SomaliaMulti-sectorial responses to improve psychosocial well-being and create more resilient communities

In south-central Somalia, Somaliland and Puntland, decades of civil conflict and socio-political instability have affected the mental wellbeing of communities and depleted the pillars of socio-cultural community support when it comes to coping with stressful situations.

As a result, instances of mental breakdown and psychological devastation among Somali communities continue to reach unprecedented levels, with the prevalence of mental illness across Somalia currently estimated to be among the highest in the world.

Traditionally, mental health has been a stigmatised condition, with the mentally ill discriminated against and socially isolated. This demonstrates a practised culture of maximum containment and hostility, with the mentally ill being chained.

Despite this worrying situation, mental health and psychosocial support continues to remain a neglected area throughout Somalia. Mental health issues are less of a priority for local authorities and investment by the humanitarian community remains incredibly low.

This in turn, leaves existing local organisations poorly able to effectively deliver any meaningful solutions. This creates a situation where the burdens of people with mental disabilities are left to their immediate family and to traditional or faith-based mental health healers.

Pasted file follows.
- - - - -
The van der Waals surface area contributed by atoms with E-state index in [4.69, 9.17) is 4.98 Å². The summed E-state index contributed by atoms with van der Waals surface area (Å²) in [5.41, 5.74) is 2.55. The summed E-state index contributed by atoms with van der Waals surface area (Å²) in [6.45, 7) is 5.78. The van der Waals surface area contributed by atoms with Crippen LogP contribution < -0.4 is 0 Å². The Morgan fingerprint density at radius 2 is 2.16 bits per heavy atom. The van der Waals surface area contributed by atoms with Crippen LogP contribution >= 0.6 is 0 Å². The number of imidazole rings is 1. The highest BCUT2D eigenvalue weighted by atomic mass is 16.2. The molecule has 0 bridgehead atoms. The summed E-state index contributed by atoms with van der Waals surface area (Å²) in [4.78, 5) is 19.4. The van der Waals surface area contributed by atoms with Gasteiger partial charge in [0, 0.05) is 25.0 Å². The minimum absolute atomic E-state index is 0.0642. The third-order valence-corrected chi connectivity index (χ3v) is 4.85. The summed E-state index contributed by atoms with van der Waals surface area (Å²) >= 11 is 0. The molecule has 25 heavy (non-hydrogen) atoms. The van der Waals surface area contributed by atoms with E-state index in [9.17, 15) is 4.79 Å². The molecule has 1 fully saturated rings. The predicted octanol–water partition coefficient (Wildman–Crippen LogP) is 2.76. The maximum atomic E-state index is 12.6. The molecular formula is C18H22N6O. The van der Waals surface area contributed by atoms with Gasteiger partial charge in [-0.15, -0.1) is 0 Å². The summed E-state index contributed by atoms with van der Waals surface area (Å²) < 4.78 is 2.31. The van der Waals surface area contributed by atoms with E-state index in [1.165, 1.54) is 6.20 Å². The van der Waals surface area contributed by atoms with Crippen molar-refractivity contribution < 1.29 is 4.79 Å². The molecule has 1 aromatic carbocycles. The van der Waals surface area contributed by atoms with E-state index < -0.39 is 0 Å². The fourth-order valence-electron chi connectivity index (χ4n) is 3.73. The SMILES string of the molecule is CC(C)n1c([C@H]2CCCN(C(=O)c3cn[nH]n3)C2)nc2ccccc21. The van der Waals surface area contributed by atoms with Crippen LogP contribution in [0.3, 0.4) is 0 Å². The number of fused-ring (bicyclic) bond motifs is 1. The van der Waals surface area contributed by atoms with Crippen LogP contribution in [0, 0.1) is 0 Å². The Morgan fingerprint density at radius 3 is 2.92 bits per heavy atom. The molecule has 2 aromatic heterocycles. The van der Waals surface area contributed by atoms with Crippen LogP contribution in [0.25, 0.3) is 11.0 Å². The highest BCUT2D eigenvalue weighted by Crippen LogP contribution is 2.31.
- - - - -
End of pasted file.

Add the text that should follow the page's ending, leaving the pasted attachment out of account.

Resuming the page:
In this context, GRT has implemented several projects aimed at helping mentally ill people and their families, as well as providing them with better mental health centres and institutions.

Our integrated psychosocial approach aims at providing a holistic ‘umbrella of support’ to the individual, family and community.

More extensively in all of our interventions, wheter primarly focusing on health, education, or protection, we provide integrated and tangible psychosocial support.

This is understood as a process of facilitating resilience within individuals, families and communities.

Psychosocial support can help people to deal with the impact of a crisis and can enable them to deal with similar events in the future.

By respecting the independence, dignity and coping mechanisms of individuals and communities, psychosocial support promotes the re-building of social support and networks.